Nokia Lumia 800 quickly from Germany

The first Nokia Windows Phone, Lumia 800 is not available in very many countries yet. Nokia is not shipping it in Finland yet, and they haven’t sent test devices for media even today. So I got tire of waiting and ordered the device from Germany.

I used a German online store  comtech.de which is now selling Lumia 800 for 439 euros plus some shipping costs.  I paid using my credit card connected with my Amazon.co.uk account.  They seem to ship to 24 countries in addition to Germany. The store is in German, but you only have to know a few German words (start by clicking ‘jetzt kaufen’, buy now). Unfortunately only the black colour seemed to be available.

I ordered it online on Monday last week, and it was on my home front door on Friday. I wasn’t at home, since I was at work, and DHL once again didn’t bother to call me. Don’t they ever learn?. So I finally got it on Monday.

The black Lumia 800 I received is a device tailored for T-Mobile.  That means the T-Mobile logo will show during the boot for a few seconds. The initial language is German, you can change it to one of those almost 20 languages WP Mango supports at the moment.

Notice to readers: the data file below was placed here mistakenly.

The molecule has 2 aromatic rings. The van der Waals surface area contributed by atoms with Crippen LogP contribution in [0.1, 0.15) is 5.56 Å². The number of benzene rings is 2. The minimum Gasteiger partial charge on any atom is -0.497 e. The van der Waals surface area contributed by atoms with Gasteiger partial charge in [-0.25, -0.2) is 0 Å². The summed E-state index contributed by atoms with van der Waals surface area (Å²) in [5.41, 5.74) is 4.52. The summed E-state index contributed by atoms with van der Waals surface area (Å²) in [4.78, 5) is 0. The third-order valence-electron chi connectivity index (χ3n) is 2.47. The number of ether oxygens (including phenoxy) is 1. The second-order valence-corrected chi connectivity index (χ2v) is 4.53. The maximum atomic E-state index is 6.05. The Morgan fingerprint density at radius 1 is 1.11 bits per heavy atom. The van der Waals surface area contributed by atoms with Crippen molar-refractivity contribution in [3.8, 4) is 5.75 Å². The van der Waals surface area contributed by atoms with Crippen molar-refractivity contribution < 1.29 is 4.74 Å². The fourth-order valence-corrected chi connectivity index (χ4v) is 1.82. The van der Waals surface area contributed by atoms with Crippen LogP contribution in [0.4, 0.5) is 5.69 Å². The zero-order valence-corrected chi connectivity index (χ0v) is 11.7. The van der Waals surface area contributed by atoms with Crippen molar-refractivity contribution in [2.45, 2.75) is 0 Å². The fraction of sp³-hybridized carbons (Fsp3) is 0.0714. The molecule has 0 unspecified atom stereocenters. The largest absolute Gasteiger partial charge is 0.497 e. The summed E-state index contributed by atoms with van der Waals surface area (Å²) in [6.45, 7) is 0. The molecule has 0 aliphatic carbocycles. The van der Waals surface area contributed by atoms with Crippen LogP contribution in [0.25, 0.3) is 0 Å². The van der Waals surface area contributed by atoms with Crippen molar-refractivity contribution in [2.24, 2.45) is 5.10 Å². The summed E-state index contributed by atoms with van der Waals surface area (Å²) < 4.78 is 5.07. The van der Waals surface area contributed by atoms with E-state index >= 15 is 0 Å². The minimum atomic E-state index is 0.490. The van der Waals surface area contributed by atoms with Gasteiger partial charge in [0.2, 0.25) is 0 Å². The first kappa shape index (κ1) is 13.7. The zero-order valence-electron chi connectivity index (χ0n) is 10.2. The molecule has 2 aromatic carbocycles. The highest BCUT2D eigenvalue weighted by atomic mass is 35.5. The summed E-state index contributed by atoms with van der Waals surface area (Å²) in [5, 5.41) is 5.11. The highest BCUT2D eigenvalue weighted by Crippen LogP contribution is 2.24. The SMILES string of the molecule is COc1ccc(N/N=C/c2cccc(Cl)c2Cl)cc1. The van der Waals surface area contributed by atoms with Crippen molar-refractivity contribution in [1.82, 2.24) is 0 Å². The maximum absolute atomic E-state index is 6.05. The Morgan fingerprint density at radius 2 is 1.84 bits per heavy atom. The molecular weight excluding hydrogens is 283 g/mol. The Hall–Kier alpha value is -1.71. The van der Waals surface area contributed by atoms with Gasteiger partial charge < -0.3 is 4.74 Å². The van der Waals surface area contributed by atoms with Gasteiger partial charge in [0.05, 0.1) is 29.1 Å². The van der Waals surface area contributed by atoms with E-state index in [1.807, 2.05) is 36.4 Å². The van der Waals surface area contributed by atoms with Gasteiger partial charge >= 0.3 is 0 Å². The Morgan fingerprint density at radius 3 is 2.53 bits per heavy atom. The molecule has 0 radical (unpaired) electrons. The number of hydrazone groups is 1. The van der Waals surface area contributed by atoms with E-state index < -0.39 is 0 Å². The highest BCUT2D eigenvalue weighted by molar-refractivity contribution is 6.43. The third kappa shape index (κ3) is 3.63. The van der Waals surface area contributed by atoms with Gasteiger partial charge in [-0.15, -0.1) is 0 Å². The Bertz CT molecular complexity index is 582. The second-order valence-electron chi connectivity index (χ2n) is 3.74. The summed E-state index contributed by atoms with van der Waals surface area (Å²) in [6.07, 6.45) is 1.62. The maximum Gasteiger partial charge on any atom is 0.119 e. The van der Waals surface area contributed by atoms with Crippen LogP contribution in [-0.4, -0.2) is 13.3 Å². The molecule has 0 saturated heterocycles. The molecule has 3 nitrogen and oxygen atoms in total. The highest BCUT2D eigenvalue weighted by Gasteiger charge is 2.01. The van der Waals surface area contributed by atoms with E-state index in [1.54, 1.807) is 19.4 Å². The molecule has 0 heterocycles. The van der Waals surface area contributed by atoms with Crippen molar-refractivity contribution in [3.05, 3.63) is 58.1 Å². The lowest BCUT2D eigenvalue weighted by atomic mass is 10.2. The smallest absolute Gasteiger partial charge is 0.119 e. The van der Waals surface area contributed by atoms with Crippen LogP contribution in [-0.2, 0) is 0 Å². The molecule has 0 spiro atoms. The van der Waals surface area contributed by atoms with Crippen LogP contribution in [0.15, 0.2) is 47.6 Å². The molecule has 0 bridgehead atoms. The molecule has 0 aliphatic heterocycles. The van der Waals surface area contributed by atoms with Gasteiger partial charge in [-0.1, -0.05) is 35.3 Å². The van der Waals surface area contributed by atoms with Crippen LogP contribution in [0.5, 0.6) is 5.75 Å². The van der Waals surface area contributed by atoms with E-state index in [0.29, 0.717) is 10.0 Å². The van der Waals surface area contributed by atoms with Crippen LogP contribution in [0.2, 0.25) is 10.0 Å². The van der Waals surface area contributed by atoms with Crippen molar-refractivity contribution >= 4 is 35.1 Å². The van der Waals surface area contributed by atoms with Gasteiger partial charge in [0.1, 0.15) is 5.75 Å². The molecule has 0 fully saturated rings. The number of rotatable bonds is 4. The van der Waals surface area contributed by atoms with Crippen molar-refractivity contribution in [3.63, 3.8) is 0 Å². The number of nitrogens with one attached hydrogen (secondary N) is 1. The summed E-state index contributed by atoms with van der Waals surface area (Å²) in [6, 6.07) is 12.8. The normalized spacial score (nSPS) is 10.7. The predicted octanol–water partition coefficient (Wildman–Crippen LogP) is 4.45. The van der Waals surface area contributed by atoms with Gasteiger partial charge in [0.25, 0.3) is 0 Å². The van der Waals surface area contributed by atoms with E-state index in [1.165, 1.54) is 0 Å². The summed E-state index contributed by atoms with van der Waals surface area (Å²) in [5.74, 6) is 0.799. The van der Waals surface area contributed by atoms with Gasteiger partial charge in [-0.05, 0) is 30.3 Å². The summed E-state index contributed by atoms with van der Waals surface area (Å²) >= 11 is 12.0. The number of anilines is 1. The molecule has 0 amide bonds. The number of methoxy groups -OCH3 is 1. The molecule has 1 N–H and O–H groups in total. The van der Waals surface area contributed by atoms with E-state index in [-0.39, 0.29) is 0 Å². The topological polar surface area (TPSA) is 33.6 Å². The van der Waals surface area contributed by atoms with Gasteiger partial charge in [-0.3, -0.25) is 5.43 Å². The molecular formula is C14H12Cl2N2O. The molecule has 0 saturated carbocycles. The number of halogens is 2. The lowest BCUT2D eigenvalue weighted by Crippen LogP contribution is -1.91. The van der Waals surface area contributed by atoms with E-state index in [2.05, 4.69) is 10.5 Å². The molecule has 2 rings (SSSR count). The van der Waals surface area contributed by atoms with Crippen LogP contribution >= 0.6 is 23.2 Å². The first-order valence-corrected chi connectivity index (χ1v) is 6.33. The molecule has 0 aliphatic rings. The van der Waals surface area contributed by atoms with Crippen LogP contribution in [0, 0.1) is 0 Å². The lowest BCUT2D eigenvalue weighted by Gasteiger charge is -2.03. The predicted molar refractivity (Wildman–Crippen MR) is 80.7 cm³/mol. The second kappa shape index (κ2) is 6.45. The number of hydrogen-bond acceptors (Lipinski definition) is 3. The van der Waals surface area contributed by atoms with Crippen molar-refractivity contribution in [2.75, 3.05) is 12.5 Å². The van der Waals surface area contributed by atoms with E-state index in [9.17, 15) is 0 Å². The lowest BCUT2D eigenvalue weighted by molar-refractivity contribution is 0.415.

Amazon.de also seems to sell Lumia 800 now, but  I haven’t confirmed how many countries they ship to.  

The device also comes pre-installed with some T-Mobile apps and services in German language which don’t even seem to work with my Finnish SIM card. That’s not a problem, because you can easily remove them.  I’ve now used this for almost two days without any problems.

However,  I had a bit hassle with the Windows Live ID. Microsoft has limited the amount of mobile devices connected to a Live account to five devices. As I test many devices,  I have had five different WP smartphones. I removed those old devices on WindowsPhone.com, but that didn’t seem to be enough.  WP notified I need to install the Zune client for Windows and remove the old devices there. The Mac client for WP I’m using does not support this. I solved this by creating a new Live ID with a new e-mail alias. I also had to reset Lumia 800 to factory default settings.

Of course, this hassle is not Nokia’s fault. However, this Live ID account limitation is good to remember if you play with many WP devices.

A few of my friends have order Lumia 800 from Germany too, because even many developers interested in the Windows Phone platform haven’t been able to get this device from Nokia yet. I hope the situation will improve quickly, as there aren’t very many Finnish apps or services on the WP Marketplace yet.